Comparative Industrial & Employment Relations
- Joris Van Ruysseveldt - Open University, The Netherlands
- Rien Huiskamp - The Open University of The Netherlands, Heerlen
- Jacques van Hoof - University of Leiden, Netherlands
Human Resource Management | Industrial Relations (General)
this comprehensive textbook provides an introduction to industrial and employment relations in the wider economic, technological and political context.
Throughout, employment relations are set within the framework of the overall relationships between firms, markets, interest organizations and governments. Topics addressed include: distinct theoretical approaches to analyzing industrial and employment relations; the role of interest groups and organized interests in the industrial relations system; differences in the level of government intervention in industrial relations over time and between nations; the processes of bargaining, collective representation and participation, and the growth of flexibility; changes over time in three key elements of employment relations - wages, working time and qualifications; and developments in employment relations, work organization and technology in three important sectors - the automobile industry, banking and retailing.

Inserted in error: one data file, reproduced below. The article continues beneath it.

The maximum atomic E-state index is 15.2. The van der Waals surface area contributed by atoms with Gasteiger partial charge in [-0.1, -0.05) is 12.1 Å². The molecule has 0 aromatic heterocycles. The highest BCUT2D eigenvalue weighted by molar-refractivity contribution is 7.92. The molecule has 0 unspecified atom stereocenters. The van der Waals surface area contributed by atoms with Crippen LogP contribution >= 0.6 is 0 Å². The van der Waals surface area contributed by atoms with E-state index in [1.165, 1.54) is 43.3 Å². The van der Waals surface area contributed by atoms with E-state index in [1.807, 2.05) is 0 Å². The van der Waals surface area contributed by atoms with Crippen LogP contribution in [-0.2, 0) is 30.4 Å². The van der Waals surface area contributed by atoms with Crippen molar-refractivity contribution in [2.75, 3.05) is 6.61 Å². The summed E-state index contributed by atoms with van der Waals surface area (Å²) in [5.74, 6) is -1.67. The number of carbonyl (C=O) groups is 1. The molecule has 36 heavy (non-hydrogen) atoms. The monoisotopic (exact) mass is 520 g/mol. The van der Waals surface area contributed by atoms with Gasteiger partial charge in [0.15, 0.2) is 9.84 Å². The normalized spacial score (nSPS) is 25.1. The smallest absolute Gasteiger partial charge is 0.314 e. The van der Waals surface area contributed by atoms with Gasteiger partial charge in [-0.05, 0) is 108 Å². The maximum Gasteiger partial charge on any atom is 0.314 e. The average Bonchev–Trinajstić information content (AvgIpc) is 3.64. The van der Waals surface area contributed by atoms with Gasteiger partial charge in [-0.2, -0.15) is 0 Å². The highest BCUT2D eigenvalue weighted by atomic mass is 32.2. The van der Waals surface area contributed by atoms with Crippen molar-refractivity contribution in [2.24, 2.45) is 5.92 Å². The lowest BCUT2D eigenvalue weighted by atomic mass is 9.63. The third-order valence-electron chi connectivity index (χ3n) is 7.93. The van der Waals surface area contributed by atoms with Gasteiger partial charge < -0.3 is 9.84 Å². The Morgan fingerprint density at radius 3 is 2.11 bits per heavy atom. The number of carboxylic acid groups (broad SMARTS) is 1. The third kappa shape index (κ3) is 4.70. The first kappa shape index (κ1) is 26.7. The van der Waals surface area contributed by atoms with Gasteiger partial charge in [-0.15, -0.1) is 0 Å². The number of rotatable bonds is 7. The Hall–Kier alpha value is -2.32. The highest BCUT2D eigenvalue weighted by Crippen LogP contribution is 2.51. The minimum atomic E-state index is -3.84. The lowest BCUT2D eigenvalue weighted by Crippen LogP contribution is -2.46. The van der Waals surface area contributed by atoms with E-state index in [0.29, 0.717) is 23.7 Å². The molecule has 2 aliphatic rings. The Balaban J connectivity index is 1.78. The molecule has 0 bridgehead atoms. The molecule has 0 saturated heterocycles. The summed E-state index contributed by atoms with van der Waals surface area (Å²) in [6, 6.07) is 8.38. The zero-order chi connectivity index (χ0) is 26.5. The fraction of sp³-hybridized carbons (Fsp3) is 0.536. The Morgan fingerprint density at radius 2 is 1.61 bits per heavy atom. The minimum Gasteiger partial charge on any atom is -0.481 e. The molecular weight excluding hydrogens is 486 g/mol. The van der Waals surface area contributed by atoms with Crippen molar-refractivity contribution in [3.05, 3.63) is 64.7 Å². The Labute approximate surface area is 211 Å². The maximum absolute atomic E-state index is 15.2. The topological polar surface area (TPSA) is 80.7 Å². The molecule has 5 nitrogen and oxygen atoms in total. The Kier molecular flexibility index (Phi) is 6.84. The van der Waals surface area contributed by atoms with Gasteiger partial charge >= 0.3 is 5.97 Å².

`Overall the book is useful, not simply for reminding us of the continued salience of industrial relations, the employment relationship and the labour process, but also for showing that the future may see not convergence (even towards a "Euro-model" yet alone across a wider canvass) - diversity may even be increasing' - Asia Pacific Business Review
`Conceptually this book is very nicely organized.... In Part 2 there are chapters on trade unions (Jelle Visser), employers' associations (Frans van Waarden; one of the best essays I have ever read on this topic) and the state (also by van Waarden)' - Comparative Industrial Relations Newsletter
`It is impossible in this review to discuss all the rich ideas contained in this comprehensive reader. Not only from its contents, but also from a didactic point of view, the book is excellent (for example the many explanatory panels) and is a useful tool for all researchers and teachers of industrial relations as well as for labour economists' - Economic and Industrial Democracy